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Oct. 29, 2010 at 5:37 PM
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Mice to go along on final shuttle flight

GALVESTON, Texas, Oct. 29 (UPI) -- Sixteen laboratory mice, part of a medical experiment, will join the crew of the space shuttle Discovery when it launches Monday, U.S. researchers say.

The experiment is part of a long-running effort by NASA to understand why spaceflight seems to make humans more vulnerable to infection by viruses and bacteria.

"Since the Apollo missions, we have had evidence that astronauts have increased susceptibility to infections during flight and immediately post-flight -- they seem more vulnerable to cold and flu viruses and urinary tract infections, and viruses like Epstein-Barr, which infect most people and then remain dormant, can reactivate under the stress of spaceflight," Dr. Roberto Garofalo, a professor at the University of Texas Medical Branch at Galveston, said.

A collaboration between the school and NASA's Ames Research Center in Mountain View, Calif., it will be the final immunology investigation planned for the shuttle program, a university release said Friday.

Within 2 hours of the shuttle's return to Earth, eight of the mice will be infected with respiratory syncytial virus -- a pathogen that infects almost all human children by age 2 and ordinarily causes a relatively harmless cold-like upper respiratory disease.

Another group of mice kept in nearly identical conditions on the ground will also be exposed to the virus, and researchers will conduct genetic and protein studies of the lung and nasal tissues of both sets of mice.

"The space environment incorporates many factors that we know affect the immune system -- microgravity, radiation, even different nutritional standards -- all acting in a relatively short period of time," Garofalo said.

Biodiversity summit nears end

NAGOYA, Japan, Oct. 29 (UPI) -- Intense sessions in the final hours of an international biodiversity summit in Japan saw delegates working on agreements on some thorny issues, officials said.

Western nations attending the U.N. Convention on Biological Diversity in Nagoya appear to have given ground on the most contentious issue, the sharing of natural genetic resources, the BBC reported Friday.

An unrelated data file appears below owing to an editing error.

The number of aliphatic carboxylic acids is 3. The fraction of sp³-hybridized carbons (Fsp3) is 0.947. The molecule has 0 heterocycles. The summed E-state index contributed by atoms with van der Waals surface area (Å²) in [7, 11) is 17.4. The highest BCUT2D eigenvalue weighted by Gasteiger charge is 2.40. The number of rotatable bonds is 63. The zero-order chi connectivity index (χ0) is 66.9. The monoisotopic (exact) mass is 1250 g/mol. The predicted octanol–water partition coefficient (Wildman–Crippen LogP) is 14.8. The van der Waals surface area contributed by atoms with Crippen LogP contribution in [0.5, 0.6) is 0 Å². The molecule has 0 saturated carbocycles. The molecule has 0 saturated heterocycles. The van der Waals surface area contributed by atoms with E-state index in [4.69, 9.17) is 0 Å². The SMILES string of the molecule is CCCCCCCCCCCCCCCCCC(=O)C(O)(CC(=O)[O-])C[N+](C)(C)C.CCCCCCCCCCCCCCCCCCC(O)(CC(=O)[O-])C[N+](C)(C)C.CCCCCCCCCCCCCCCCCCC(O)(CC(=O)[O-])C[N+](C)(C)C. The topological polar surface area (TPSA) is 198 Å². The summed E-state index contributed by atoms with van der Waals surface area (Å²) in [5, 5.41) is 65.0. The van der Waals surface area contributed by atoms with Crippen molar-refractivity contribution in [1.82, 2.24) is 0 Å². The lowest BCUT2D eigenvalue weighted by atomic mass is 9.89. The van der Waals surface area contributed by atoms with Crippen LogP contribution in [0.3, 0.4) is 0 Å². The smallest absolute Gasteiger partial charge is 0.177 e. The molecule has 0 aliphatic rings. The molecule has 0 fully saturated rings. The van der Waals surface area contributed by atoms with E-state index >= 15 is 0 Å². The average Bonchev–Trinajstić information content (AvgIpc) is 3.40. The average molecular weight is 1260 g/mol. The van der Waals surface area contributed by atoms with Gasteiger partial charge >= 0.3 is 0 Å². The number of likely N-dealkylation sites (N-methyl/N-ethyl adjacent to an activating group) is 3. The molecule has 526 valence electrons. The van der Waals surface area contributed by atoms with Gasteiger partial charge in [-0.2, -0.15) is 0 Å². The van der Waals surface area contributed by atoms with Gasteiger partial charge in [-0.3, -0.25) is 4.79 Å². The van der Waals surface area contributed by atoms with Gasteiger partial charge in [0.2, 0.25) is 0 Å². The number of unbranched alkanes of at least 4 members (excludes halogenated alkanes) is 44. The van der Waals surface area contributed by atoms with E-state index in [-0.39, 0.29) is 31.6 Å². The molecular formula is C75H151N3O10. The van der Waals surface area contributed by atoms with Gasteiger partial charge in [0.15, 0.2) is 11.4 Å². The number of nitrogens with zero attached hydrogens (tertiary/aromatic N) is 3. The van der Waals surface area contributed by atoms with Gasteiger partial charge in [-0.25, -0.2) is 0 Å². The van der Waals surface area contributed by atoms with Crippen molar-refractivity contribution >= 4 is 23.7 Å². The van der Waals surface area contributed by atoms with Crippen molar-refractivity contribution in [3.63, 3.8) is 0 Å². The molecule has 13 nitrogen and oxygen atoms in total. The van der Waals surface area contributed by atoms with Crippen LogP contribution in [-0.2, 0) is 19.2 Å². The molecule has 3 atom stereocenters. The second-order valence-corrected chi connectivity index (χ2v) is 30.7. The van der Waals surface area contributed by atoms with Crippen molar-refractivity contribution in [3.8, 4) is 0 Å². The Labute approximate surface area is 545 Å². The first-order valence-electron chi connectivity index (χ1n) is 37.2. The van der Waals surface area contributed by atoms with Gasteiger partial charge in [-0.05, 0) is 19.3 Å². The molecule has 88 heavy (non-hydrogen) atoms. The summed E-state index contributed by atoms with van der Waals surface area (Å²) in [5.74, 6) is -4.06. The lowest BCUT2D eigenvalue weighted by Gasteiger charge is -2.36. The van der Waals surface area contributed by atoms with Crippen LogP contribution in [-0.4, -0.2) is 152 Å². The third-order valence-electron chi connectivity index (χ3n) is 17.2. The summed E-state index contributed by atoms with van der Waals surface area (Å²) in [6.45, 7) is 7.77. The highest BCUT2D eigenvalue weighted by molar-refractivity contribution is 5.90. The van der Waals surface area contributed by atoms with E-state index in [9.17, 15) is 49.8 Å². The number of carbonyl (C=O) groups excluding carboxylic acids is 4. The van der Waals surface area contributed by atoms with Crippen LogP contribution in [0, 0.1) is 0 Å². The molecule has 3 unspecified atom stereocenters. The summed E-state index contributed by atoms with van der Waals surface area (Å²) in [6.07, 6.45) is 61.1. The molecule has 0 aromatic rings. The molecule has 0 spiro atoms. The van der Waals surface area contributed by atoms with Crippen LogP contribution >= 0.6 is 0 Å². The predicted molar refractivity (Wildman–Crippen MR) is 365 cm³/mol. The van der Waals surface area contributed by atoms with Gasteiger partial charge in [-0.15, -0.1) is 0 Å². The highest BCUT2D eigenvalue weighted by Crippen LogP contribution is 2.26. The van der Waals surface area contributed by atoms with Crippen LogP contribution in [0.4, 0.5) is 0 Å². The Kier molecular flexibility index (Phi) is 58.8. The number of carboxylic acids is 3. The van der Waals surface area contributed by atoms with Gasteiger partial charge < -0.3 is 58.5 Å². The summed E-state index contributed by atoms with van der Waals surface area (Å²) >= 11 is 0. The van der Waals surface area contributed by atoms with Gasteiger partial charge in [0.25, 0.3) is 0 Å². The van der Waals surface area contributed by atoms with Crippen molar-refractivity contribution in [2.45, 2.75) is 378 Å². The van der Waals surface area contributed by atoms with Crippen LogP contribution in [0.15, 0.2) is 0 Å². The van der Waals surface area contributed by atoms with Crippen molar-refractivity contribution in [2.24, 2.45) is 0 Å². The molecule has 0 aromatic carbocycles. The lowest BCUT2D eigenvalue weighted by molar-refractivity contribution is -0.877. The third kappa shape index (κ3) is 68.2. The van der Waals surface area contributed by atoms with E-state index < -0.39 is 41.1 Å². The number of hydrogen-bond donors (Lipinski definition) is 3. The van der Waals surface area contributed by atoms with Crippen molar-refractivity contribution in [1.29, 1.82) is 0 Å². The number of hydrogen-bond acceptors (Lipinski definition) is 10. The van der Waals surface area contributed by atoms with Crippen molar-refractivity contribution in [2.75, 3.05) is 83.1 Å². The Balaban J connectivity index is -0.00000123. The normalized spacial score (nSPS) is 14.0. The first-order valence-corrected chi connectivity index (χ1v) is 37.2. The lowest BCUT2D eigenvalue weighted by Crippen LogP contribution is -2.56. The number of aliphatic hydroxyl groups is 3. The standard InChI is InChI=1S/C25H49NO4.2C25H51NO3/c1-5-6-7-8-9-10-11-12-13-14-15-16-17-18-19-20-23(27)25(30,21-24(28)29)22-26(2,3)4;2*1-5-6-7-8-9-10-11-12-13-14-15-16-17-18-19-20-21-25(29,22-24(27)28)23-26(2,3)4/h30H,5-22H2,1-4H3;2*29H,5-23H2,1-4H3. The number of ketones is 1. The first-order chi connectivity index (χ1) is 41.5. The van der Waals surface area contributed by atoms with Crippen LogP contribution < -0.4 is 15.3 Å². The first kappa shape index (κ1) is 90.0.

The issue involves a protocol known as Access and Benefit-sharing, meant to ensure developing countries are compensated when products are made from genetic material of organisms from their territory.

Still being resolved is the issue of how much of the Earth's lands and oceans should be placed under protection.

Environmentalists have criticized China for its insistence that a Nagoya agreement should call for protecting just 6 percent of the marine environment, with no protection at all outside coastal waters.

The current global target for protection is 10 percent, the BBC said.

U.K. soldiers in Iraq studied for stress

LONDON, Oct. 29 (UPI) -- British soldiers serving in Iraq show fewer signs of stress than police officers, ER doctors and disaster workers, a U.K. study says.

Psychologists say just over one in five servicemen in Iraq showed signs of psychological distress while less than 4 percent showed symptoms of post-traumatic stress disorder, The Daily Telegraph reported Friday.

The levels are the same as service personnel in training and less that other high-stress occupations like law enforcement and emergency medicine, the study by researchers at the Institute of Psychiatry at King's College London said.

Although the mental health of U.K. armed forces personnel has been researched both before and after deployment, little was known about their level of psychological stress during deployment, one researcher said.

"Interestingly, those who told us they remembered having a pre-deployment stress briefing reported significantly better mental health than those who did not," Professor Neil Greenberg from the Academic Center for Defense Mental Health said.

Training for military medical staff has begun to help them recognize mental health disorders, Greenberg said.

"Improving training, as well as raising awareness among staff of the link between these personnel reporting sick and having poorer mental health, may help identify those in most need of psychological help," he said.

Malaria control, not eradication, urged

LONDON, Oct. 29 (UPI) -- Attempts to completely eradicate malaria in some countries, especially in sub-Saharan Africa, might be counterproductive, researchers suggest.

Failure to meet any declared timeline to wipe out the disease, researchers writing in the British medical journal Lancet say, "could lead to dangerous swings in funding and political commitment, in malaria and elsewhere."

In the article they suggest some countries, particularly in Africa, may have more success pursuing a policy of controlling the disease rather than outright eradication.

They urge a pragmatic approach using available resources to shrink the global areas where malaria still prevails.

In an editorial accompanying the researchers' writings, the Lancet argues control may save more lives.

"If existing control efforts were indeed scaled up, by 2015, 1.14 million children's lives could be saved in sub-Saharan Africa alone," the editorial said.

"This finding is important. The quest for elimination must not distract existing good malaria control work," it said.

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